The months of August and September are the height of the fair season in the northeast and there are few who are not drawn to the sights and sounds of these annual events. The exhibits and the live performances are irresistible to kids of all ages. High on the list of things to see are the animal exhibits where farmers and other livestock enthusiasts compete. The animals are groomed to perfection — shampooed, clipped and combed to make the best possible impression to the judge. As perfect as things appear, problems can be lurking just below the surface. These animals can be harboring organisms which can cause disease.
There is an unmistakable bond between humans and animals which is so often expressed in the impulse to pet any animal on display. Frequently this expression of affection is taken another step where a kiss is planted on the top of a calf’s head. When children do these things it is the parents’ responsibility to sit the child down and quietly explain this is not a good idea because of the possibility the animal may be carrying a bug which might make the child sick. In an ideal world the children attending a fair will have been carefully prepped as to the dos and don’ts associated with fair attendance.
All well managed fairs will have wash stations placed at convenient intervals around the fairgrounds and especially where animal displays are situated. These wash areas should be designed to be child friendly as to height with prominent signage so their location can be easily found. The time interval devoted to hand washing should be carefully monitored to ensure it is not a lick and a promise affair. To date public health officials have found nothing superior to soap and water for eliminating nasty bugs. Sanitary wipes are okay but good old fashioned soap and water beats them every time. Clinical trials in human hospitals have reinforced this idea. In arranging the lay-out of animal displays careful consideration should be given to placement of food vendors so a reasonable distance exists between the two. Washing hands before eating at a fair is a must.
Signage should be well arranged in animal barns alerting fairgoers about the possible risks of animal handling. They should not be designed to frighten fairgoers but rather be informative and educational in nature. As the percentage of the total population in the U.S. associated with farming continues to decline, it follows that most fairgoers will have very little knowledge about farm animal health and behavior. This being the case fair management has an important role to play in ensuring fairgoers are made fully aware of the possible risks associated with animal contact. Animal caretakers make every effort to keep the area in which their animals are confined kept as clean as possible. Despite their best efforts the animals have absolutely no regard for the cleanliness of their area and it is fecal matter that is the main threat to the health of fairgoers. Unapparent traces of fecal matter can be found almost anywhere in an animal exhibit barn providing an excellent source of infection to those who touch such objects. Not all fecal matter contains pathogens but it all contains bacteria.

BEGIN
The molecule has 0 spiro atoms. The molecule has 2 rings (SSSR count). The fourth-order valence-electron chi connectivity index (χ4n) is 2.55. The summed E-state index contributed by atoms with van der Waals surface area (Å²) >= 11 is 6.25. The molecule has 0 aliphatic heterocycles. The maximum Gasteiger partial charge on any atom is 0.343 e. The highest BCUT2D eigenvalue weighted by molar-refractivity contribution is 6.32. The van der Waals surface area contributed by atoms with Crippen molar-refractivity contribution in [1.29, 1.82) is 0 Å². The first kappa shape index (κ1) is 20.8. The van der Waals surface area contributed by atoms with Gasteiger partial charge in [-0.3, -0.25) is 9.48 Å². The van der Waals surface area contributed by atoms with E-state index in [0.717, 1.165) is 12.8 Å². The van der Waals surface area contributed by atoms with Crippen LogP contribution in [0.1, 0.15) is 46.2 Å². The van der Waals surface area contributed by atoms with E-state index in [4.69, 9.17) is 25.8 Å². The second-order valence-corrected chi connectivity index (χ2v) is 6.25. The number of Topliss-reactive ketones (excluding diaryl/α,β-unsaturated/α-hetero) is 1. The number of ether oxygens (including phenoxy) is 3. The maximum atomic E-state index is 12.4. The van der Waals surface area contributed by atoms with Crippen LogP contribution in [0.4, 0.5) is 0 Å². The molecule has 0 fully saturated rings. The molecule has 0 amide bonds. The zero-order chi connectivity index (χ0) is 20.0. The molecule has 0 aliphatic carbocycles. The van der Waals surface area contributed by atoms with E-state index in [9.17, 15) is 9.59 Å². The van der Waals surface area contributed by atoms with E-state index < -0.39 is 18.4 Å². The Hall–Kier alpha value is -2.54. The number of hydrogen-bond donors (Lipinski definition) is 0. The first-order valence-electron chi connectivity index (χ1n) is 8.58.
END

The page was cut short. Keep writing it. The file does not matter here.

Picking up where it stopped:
A point which has surfaced in some articles is the issue of pushing strollers though the barns. It is a guarantee that on such a trip fecal material will be picked up on the wheels and taken home to contaminate whatever surfaces those wheels come in contact with. The message is to clean the wheels before packing up and going home. Every cattle barn has a water supply where cattle are washed which very likely could be used to do the job. The trick now becomes one of getting out of the area without recontamination.
Animals being shown at a fair are subjected to conditions quite different than those they are accustomed to in their home environment and this leads to stress. Stress may cause them to shed more pathogens than they would at home. This stress factor affects all animals which may lead to cross contamination between animals from different farms. It is not uncommon for animals returning from a fair to break with some form of illness most often respiratory in nature. Younger animals may be more apt to be infected with pathogenic strains of E. coli and strains of Salmonella with the incidence of such shedding highest in the summer and fall.
One of the favorite displays at many fairs is one in which baby chicks are being hatched. There are few attractions drawing larger crowds than this one. Even though they may present as healthy they may be harboring a potent pathogen such as Salmonella.
Certain groups may be more at risk than others while enjoying a day at the fair. Children five years old and younger, the elderly and those with compromised immune systems are particularly susceptible.
Of the millions of fairgoers every year the number encountering problems is very small but it is important to be aware of potential problems and have a plan set to avoid them.